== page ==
Is our type of agriculture really working?

Sunday August 20 2017

By Michael J. Ssali

Most of our farmers work on small plots of land and can be described as family farmers, smallholders or just peasants. This kind of farming provides employment to about 70 per cent of our adult population.
Typically a peasant farmer uses a hand hoe and a machete, as his or her main tools to produce crops on a hectare or two of land.
Most peasants have not yet accepted the wisdom of family planning and continue to raise large families. When the head of the household dies the farm plot is divided up for each one of the children to inherit for such are the dictates of our traditional inheritance system.
The farms are getting smaller, overworked, and less productive as the population to feed gets bigger.
Peasant farming is also beset with such vagaries as pests, drought, and depleted soils. Smallholder farmers can hardly afford inputs like pesticides, herbicides, good quality seeds, fertilisers, and irrigation systems that would increase farm yields and alleviate food insecurity and poverty.
Our country is slow to accept the benefits of biotechnology although farmers are making losses due to incurable crop diseases and the effects of global climate change. We don’t yet have a Biotechnology and Bio-safety Law in place.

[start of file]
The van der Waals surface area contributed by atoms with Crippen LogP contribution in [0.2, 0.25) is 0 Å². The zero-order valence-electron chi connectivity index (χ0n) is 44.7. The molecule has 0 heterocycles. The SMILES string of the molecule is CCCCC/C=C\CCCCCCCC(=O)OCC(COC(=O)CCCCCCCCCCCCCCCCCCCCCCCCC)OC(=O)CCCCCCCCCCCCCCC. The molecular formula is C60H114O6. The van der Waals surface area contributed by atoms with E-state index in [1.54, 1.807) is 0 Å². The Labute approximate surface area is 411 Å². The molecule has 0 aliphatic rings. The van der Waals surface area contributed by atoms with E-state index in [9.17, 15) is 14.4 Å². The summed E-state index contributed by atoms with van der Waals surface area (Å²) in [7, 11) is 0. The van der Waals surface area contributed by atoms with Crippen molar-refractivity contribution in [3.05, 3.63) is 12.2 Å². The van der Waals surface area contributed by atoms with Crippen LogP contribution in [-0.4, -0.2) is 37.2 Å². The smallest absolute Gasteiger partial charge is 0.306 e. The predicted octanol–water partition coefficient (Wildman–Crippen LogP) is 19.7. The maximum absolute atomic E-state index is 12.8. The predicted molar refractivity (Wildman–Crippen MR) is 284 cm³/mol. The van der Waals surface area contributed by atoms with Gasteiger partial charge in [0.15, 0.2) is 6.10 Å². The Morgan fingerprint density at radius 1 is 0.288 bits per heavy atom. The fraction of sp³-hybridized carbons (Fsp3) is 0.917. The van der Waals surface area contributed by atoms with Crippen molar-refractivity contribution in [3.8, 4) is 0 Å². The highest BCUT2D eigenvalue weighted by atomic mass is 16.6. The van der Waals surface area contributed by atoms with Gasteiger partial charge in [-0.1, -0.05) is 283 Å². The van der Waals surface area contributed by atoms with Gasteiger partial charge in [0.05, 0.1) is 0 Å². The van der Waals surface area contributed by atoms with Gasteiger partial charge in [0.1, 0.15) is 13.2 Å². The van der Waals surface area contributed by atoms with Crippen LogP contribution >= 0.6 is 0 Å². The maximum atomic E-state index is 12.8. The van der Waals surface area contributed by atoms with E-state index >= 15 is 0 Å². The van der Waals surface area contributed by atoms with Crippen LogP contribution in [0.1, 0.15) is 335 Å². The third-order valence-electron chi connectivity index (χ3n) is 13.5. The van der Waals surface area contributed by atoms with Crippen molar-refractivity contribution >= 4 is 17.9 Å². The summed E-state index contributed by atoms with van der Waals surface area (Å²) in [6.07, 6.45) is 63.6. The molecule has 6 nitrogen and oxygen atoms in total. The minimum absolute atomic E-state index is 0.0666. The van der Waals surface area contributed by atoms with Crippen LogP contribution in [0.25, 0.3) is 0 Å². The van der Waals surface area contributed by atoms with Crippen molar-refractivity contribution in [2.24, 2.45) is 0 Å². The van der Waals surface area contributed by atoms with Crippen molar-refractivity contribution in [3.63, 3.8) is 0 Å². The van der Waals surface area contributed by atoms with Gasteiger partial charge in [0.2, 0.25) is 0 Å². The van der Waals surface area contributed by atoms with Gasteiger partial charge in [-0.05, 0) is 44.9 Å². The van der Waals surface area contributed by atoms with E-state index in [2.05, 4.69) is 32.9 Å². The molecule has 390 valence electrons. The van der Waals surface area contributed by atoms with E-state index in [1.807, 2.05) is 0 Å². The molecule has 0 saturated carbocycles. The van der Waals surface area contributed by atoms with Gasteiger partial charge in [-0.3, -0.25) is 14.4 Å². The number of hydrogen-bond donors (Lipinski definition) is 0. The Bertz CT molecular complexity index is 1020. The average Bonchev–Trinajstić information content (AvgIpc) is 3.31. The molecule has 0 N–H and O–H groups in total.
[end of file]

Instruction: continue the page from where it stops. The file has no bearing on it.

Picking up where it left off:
Low farm yields increase peasant households’ vulnerability to malnutrition and illness. Malnourished people are the least suited for the strenuous activities of peasant farming. The commonest worry among local leaders today seems to be the availability of efficient medical facilities within the communities.
Yet, the country’s health burden is almost solely linked to malnutrition. According to the Cost of Hunger Report 2013, Uganda loses US$899 million annually due to malnutrition and millions of working hours are lost due to people falling sick or abandoning work to attend burials of people killed by malnutrition related illnesses.
The biggest debate in Uganda today is about land ownership rights.
Nearly all peasants are holding on to their little plots. However, it is large farms, heavy machines like tractors, application of modern science and technology as well as fertiliser usage that have banished hunger and poverty from the other regions of the globe.